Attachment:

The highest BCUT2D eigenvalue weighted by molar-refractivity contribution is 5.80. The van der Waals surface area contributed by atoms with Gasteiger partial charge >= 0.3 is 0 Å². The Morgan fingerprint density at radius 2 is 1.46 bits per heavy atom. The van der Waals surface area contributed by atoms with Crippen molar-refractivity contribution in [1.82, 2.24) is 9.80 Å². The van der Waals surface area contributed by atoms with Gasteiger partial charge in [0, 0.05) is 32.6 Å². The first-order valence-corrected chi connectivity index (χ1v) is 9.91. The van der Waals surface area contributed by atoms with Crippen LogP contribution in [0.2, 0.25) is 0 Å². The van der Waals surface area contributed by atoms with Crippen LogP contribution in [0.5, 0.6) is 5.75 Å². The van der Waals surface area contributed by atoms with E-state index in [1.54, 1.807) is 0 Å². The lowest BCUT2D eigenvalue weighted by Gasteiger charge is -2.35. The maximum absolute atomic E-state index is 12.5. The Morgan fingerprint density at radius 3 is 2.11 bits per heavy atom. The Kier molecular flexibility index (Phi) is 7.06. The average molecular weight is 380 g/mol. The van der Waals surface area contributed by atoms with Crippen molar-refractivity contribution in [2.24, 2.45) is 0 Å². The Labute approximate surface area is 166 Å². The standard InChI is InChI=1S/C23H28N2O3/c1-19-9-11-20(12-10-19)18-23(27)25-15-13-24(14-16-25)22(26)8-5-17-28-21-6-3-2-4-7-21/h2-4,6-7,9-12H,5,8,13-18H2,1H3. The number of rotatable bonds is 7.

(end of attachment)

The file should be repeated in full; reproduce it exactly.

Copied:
The highest BCUT2D eigenvalue weighted by molar-refractivity contribution is 5.80. The van der Waals surface area contributed by atoms with Gasteiger partial charge >= 0.3 is 0 Å². The Morgan fingerprint density at radius 2 is 1.46 bits per heavy atom. The van der Waals surface area contributed by atoms with Crippen molar-refractivity contribution in [1.82, 2.24) is 9.80 Å². The van der Waals surface area contributed by atoms with Gasteiger partial charge in [0, 0.05) is 32.6 Å². The first-order valence-corrected chi connectivity index (χ1v) is 9.91. The van der Waals surface area contributed by atoms with Crippen LogP contribution in [0.2, 0.25) is 0 Å². The van der Waals surface area contributed by atoms with Crippen LogP contribution in [0.5, 0.6) is 5.75 Å². The van der Waals surface area contributed by atoms with E-state index in [1.54, 1.807) is 0 Å². The lowest BCUT2D eigenvalue weighted by Gasteiger charge is -2.35. The maximum absolute atomic E-state index is 12.5. The Morgan fingerprint density at radius 3 is 2.11 bits per heavy atom. The Kier molecular flexibility index (Phi) is 7.06. The average molecular weight is 380 g/mol. The van der Waals surface area contributed by atoms with Crippen molar-refractivity contribution in [2.24, 2.45) is 0 Å². The Labute approximate surface area is 166 Å². The standard InChI is InChI=1S/C23H28N2O3/c1-19-9-11-20(12-10-19)18-23(27)25-15-13-24(14-16-25)22(26)8-5-17-28-21-6-3-2-4-7-21/h2-4,6-7,9-12H,5,8,13-18H2,1H3. The number of rotatable bonds is 7.